Knott Rigg

Published 6 December 2020

Heading up Knott Rigg, from Newlands Hause

It’s September 2020 and after a year full of lockdowns, cancelled holidays and just general chaos, I rather unexpectedly found myself having a week of carefree fell-walking in the Lake District. The first day saw me explore two fells with “High” in their name. After a relaxing night at Borrowdale YHA, I headed up to the Newlands Valley to tackle three fells, starting with Robinson before heading to Newlands Hause for fell two.

If you are driving from Keswick to Buttermere, you have three roads to choose from. The most northern is, perhaps, the easiest. The Whinlatter Pass takes you through the Whinlatter Forest. It’s a a relatively easy, sheltered road. And not particularly steep.

From the north is the Honnister Pass. It’s the highest of the three, reaching 356m above sea level. It features some 1 in 4 gradients, and an old slate mine and youth hostel at the summit. And in the middle is the Newlands Pass.

Newlands Pass, seen from the slopes of Knott Rigg

With stunning scenery, the Newlands Pass has much to commend for it. It’s narrow single track lane, and 1 in 5 gradients, less so. Especially when it’s busy.

It doesn’t have a youth hostel and slate mine on it. But at the highest point there is a parking area. One with quite spectacular views. And when it’s a weekend, and the weather is nice – as it was for me – the car park is often packed.

Few people appeared to be going anywhere. Most appeared to have only come for the view. A couple of visitors had even brought deckchairs. At least one person was holding a cup of tea. That’s not to say no one was doing anything energetic. I sat for a bit watching some cyclists as they arrived at the Hause. Most of them immediately got off their bikes with weary looks on their faces, and sought somewhere to rest. Who could blame them. They were the ones who looked like they needed a deckchair. And quite possibly a mug of char.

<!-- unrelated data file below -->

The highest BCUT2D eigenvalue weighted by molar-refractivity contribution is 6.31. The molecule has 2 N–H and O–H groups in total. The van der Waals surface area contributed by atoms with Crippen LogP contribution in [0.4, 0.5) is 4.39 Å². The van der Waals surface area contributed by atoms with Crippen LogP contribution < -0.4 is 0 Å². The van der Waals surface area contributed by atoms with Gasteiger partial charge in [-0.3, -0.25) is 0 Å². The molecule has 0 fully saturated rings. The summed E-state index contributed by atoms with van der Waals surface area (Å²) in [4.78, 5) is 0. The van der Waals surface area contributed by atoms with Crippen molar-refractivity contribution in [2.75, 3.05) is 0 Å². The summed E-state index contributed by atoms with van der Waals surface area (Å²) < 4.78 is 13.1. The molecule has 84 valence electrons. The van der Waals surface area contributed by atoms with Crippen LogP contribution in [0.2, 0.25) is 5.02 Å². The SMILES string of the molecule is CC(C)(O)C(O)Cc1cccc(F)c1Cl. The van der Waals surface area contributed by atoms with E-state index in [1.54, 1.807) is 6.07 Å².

My next ascent, stood behind the car park. Knott Rigg. Like Robinson, it’s an easy climb from the Hause, although few were doing it.

Knott Rigg forms part of a short ridge that sits in front of the far bigger one that includes Sail and Wandope. The latter are enormous, coming in at 773m and 772m in height. Both sit dark and brooding, covered in grey stone and scree.

The ridge in front is completely different. For starters Knott Rigg is covered in lush, green grass. It shines out like a colourful beacon. In contrast, Sail behind it appears to have sucked all the colour out of its flanks. It’s also smaller. A mere 556m in height. All in all, the difference is quite something.

The summit of Knott Rigg – With the moody Whiteless Pike behind it.

The climb from Newlands Hause is simple. Alfred Wainwright declared it to be “very suitable for persons up to 7 years of age or over 70.” Presumably that means it’s fine for slightly overweight, middle aged men of the age of 43. But he didn’t specify.

As I walked, I could imagine by seven year old son striding up hill beside me. Without a doubt. His four year old sister, less so. But I filed Knott Rigg away for a potential revisit with the family in tow as I heaved myself up the slope.

The first bit was rather climb and definitely hard work. But then the path reached a ridge and then everything got less taxing. There were still ups to do. Quite a few actually. Knott Rigg proved to be one of those fells where you feel like you’ve got to the top, only to find there’s some more up to do. Repeat ad-infinitum. Well okay. Repeat a few times until the point that when you do get to the very top, you don’t quite believe you’ve actually made it. What a tease.

The summit of Knott Rigg, with its tiny cairn

So when I did get to the top, I wasn’t convinced I had. Especially as the cairn that marked it was tiny.

The reward for the effort was good though. Knott Rigg has a cracking view. Not only of the dark morasses of Sail and Wandope behind me. But also of where I’d started the day. Robinson was the view that dominated the skyline, and the fell I’d been not that long before.

I sat down on the hillside, basking in the sun. I was the only one there. Down below were people in the deckchairs and cups of tea. Their view was good, I decided. But this one, well this one was definitely better.

Next time: Ard Crags

Catbells and more, from the summit of Knott Rigg

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